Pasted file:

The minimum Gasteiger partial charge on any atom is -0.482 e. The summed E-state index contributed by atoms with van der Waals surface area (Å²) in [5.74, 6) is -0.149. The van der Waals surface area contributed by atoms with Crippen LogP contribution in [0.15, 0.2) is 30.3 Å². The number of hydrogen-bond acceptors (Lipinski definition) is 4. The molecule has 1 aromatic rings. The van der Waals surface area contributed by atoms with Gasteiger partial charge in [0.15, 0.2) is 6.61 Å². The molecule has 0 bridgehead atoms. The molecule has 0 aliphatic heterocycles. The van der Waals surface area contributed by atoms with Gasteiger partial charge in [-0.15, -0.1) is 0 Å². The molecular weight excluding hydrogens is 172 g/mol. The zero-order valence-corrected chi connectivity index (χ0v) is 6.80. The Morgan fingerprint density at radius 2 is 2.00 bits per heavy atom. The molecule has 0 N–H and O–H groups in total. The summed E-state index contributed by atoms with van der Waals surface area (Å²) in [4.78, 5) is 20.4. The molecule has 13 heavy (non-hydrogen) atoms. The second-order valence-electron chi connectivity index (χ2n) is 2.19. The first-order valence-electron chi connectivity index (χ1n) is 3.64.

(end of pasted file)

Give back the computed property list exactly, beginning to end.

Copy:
The minimum Gasteiger partial charge on any atom is -0.482 e. The summed E-state index contributed by atoms with van der Waals surface area (Å²) in [5.74, 6) is -0.149. The van der Waals surface area contributed by atoms with Crippen LogP contribution in [0.15, 0.2) is 30.3 Å². The number of hydrogen-bond acceptors (Lipinski definition) is 4. The molecule has 1 aromatic rings. The van der Waals surface area contributed by atoms with Gasteiger partial charge in [0.15, 0.2) is 6.61 Å². The molecule has 0 bridgehead atoms. The molecule has 0 aliphatic heterocycles. The van der Waals surface area contributed by atoms with Gasteiger partial charge in [-0.15, -0.1) is 0 Å². The molecular weight excluding hydrogens is 172 g/mol. The zero-order valence-corrected chi connectivity index (χ0v) is 6.80. The Morgan fingerprint density at radius 2 is 2.00 bits per heavy atom. The molecule has 0 N–H and O–H groups in total. The summed E-state index contributed by atoms with van der Waals surface area (Å²) in [4.78, 5) is 20.4. The molecule has 13 heavy (non-hydrogen) atoms. The second-order valence-electron chi connectivity index (χ2n) is 2.19. The first-order valence-electron chi connectivity index (χ1n) is 3.64.